Friday, 20 June 2008


In a past address address, Secretary of Defense Donald Rumsfeld called suggestions that the US is really after Iraq's oil "utter nonsense. We don't take our forces and go around the world and try to take other people's real estate or other people's resources, their oil. That's just not what the United States does," he said. "We never have, and we never will. That's not how democracies behave."

BAGHDAD — Four Western oil companies are in the final stages of negotiations this month on contracts that will return them to Iraq after losing their oil concession to nationalization as Saddam Hussein rose to power. Exxon Mobil, Shell, Total and BP — the original partners in the Iraq Petroleum Company — along with Chevron and a number of smaller oil companies, are in talks with Iraq’s Oil Ministry for no-bid (?) contracts to service Iraq’s largest fields, according to ministry officials, oil company officials and an American diplomat. The deals, expected to be announced on June 30th, will lay the foundation for the first commercial work for the major companies in Iraq since the American invasion, and open a new and potentially lucrative country for their operations.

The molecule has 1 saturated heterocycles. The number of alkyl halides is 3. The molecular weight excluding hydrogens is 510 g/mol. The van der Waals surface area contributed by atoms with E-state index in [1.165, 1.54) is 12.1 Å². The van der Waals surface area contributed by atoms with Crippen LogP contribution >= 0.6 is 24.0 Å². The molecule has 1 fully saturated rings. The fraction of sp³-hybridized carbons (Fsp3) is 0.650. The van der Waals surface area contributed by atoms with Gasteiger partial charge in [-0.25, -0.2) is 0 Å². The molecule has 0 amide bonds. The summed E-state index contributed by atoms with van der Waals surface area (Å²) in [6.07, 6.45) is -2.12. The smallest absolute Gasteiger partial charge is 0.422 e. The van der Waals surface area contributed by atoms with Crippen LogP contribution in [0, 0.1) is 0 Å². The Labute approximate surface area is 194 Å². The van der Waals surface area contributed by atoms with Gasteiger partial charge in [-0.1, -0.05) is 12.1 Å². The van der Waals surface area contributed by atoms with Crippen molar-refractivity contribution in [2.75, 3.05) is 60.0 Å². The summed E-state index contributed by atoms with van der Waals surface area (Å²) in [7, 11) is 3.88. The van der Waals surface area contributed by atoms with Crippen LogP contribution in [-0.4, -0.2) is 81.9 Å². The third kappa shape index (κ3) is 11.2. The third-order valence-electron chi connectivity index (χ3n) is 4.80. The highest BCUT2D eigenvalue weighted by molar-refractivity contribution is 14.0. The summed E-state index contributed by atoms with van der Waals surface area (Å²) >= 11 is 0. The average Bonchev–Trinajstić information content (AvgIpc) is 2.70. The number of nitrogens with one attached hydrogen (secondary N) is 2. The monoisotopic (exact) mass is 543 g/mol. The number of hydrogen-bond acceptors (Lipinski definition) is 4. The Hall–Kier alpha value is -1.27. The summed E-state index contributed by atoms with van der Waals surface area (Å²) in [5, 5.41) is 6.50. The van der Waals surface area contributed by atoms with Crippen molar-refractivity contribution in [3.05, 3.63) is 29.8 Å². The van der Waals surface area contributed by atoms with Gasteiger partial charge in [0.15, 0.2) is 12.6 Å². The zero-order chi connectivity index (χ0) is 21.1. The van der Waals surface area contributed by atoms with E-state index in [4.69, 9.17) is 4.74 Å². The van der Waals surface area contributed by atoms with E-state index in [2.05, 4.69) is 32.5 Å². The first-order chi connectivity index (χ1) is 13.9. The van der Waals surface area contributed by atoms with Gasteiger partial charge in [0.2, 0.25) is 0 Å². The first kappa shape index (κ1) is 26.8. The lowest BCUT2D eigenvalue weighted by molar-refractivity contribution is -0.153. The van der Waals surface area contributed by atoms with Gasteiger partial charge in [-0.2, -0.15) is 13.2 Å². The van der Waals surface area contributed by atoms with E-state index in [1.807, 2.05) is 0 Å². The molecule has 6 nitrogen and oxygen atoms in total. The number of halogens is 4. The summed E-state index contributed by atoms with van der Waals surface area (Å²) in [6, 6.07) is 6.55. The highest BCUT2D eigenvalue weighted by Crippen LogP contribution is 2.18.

The no-bid contracts are unusual for the industry to say the very least, and the offers prevailed over others by more than 40 companies, including companies in Russia, China and India. There was suspicion among many in the Arab world and among parts of the American public that the United States had gone to war in Iraq precisely to secure the oil wealth these contracts seek to extract. The Bush administration has said that the war was necessary to combat terrorism. It is not clear what role the United States played in awarding the contracts, but there are still American advisers to Iraq’s Oil Ministry.

Iraq is now our oil colony... Well, are you going to be supporting a war because the price of fuel is getting ever higher? Is the price of cheaper fuel worth the blood of our sons and daughters? God, save us from the hypocrisy and lies of our 'leaders'.

1 comment:

Melissa said...

the irony is that no matter how cheap oil is/was/will be in the future, we've spent so much on the war itself that it makes no financial sense at all. That in addition to the fact that the whole thing is morally repugnant.